Mums, beware! Lychee can harm your children

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Not all fruits are created equal, some if them can even be fatal when ingested, which can cause poisoning or even death

Doctors have been reminding us time and again that eating fruits and vegetables is one of the healthiest things we can do for our body. Decades of research has been telling us of this.

But latest research claim that a certain type of the lychee fruit can be poisonous when ingested by malnourished children.

In India the Asian lychee tree (Litchi chinensis) is discovered to be responsible for outbreaks of a fatal brain sickness in the Bihar state where the fruit is commercially grown.

A team of virologist led by T. Jacob John at the Christian Medical College (CMC), Vellore, in Tamil Nadu, found traces of Methylene cyclopropyl-glycine (MCPG) or hypoglycin G in both semi-ripe and ripe lychee fruit by a team.

Possibly lethal

When ingested by underfed children, MCPG causes hypoglycaemic encephalopathy, a metabolic illness that affects the brain when body sugar levels are low.

This happens when a person is fasting and the glycerin stored in the body is released for energy production.

Body fat is then mobilized, and the process requires breakdown of fatty acids aided by carnitine and coenzyme. “When this metabolism is impaired, hypoglycaemia develops,” said Maya Thomas, a paediatric neurologist at CMC Vellore.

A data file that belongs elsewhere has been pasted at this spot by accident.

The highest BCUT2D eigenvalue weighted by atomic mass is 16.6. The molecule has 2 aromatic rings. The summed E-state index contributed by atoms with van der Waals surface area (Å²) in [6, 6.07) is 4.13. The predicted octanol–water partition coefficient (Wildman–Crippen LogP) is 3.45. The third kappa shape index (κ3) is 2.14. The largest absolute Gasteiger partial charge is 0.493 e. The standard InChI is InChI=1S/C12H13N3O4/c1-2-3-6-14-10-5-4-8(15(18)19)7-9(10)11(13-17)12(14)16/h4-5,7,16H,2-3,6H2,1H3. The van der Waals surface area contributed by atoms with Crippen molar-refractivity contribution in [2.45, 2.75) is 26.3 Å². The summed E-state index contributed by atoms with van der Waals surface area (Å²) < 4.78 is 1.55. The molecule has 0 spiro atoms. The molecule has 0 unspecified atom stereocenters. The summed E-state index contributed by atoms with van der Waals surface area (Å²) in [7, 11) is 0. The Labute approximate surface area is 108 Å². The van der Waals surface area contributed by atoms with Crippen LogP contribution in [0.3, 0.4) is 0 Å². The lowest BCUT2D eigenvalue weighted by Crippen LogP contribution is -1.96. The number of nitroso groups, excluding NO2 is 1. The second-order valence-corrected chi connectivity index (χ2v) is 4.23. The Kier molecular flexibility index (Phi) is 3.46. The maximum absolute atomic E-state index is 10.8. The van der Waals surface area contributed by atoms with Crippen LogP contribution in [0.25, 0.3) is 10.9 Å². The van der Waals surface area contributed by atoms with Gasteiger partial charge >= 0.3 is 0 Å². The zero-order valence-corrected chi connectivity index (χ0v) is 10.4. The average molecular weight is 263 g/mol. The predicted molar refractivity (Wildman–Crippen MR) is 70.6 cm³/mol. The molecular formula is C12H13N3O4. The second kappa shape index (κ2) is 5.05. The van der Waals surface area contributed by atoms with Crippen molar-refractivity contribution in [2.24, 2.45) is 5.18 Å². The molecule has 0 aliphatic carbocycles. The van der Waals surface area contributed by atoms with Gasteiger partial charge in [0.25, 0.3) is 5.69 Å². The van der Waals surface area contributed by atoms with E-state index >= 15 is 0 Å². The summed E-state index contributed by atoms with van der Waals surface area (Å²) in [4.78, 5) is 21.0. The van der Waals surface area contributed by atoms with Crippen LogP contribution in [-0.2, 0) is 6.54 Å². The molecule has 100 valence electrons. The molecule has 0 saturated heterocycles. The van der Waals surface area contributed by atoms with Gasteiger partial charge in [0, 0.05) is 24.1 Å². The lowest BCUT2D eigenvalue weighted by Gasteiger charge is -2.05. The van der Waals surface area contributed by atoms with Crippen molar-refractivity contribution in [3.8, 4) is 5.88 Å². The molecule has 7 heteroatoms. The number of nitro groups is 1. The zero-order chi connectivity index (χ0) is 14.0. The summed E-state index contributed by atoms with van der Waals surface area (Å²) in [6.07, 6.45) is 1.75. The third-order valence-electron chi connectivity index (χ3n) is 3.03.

The best way to avoid this is let the children eat the fruit only after a meal. Mummies, are you sure you’re developing good nutritional habits in your home?

Healthy eating at home

Experts recommend the following tips to promote healthy childhood eating:

  • Focus on overall diet rather than specific foods. To promote a lifelong healthy relationship with food, kids should be eating whole, minimally processed, nutritious food—food that is as close to its natural form as possible.
  • Have regular family meals. Knowing dinner is served at approximately the same time every night and that the entire family will be sitting down together is comforting and enhances appetite. Breakfast is another great time for a family meal.
  • Cook more meals at home. Eating home cooked meals is healthier for the whole family. It sets a great example for kids about the importance of food and can bring a family together—even moody teenagers love to eat tasty, home-cooked meals!
  • Get kids involved. Children enjoy helping adults to shop for groceries, selecting what goes in their lunch box, and preparing dinner.
  • Make a variety of healthy snacks available instead of empty calorie snacks. Keep plenty of fruit, vegetables, whole grain snacks, and healthy beverages (water, milk, pure fruit juice) around.
  • Limit portion sizes. Don’t insist your child cleans the plate, and never use food as a reward or bribe.

If you have any insights, questions or comments regarding the topic, please share them in our Comment box below. 

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